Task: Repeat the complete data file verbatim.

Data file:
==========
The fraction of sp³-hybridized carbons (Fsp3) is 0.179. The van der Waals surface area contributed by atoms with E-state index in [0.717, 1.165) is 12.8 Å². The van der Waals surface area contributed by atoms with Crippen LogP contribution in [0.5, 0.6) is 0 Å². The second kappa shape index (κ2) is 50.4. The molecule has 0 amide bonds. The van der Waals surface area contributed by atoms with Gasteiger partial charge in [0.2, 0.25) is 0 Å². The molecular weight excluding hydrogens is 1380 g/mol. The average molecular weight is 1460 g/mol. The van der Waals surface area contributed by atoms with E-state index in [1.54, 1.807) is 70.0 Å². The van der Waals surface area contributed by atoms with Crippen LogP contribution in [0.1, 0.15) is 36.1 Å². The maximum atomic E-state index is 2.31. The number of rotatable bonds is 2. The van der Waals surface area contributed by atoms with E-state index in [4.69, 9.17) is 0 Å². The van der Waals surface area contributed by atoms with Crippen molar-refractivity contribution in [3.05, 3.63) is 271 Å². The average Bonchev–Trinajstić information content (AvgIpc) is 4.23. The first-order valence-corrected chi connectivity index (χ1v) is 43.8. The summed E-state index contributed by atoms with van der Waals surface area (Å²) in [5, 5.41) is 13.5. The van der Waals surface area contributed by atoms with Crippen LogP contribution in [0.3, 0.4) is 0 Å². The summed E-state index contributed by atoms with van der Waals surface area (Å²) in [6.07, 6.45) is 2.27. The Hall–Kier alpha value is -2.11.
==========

The fraction of sp³-hybridized carbons (Fsp3) is 0.179. The van der Waals surface area contributed by atoms with E-state index in [0.717, 1.165) is 12.8 Å². The van der Waals surface area contributed by atoms with Crippen LogP contribution in [0.5, 0.6) is 0 Å². The second kappa shape index (κ2) is 50.4. The molecule has 0 amide bonds. The van der Waals surface area contributed by atoms with Gasteiger partial charge in [0.2, 0.25) is 0 Å². The molecular weight excluding hydrogens is 1380 g/mol. The average molecular weight is 1460 g/mol. The van der Waals surface area contributed by atoms with E-state index in [1.54, 1.807) is 70.0 Å². The van der Waals surface area contributed by atoms with Crippen LogP contribution in [0.1, 0.15) is 36.1 Å². The maximum atomic E-state index is 2.31. The number of rotatable bonds is 2. The van der Waals surface area contributed by atoms with E-state index in [4.69, 9.17) is 0 Å². The van der Waals surface area contributed by atoms with Crippen molar-refractivity contribution in [3.05, 3.63) is 271 Å². The average Bonchev–Trinajstić information content (AvgIpc) is 4.23. The first-order valence-corrected chi connectivity index (χ1v) is 43.8. The summed E-state index contributed by atoms with van der Waals surface area (Å²) in [5, 5.41) is 13.5. The van der Waals surface area contributed by atoms with Crippen LogP contribution in [0.3, 0.4) is 0 Å². The summed E-state index contributed by atoms with van der Waals surface area (Å²) in [6.07, 6.45) is 2.27. The Hall–Kier alpha value is -2.11.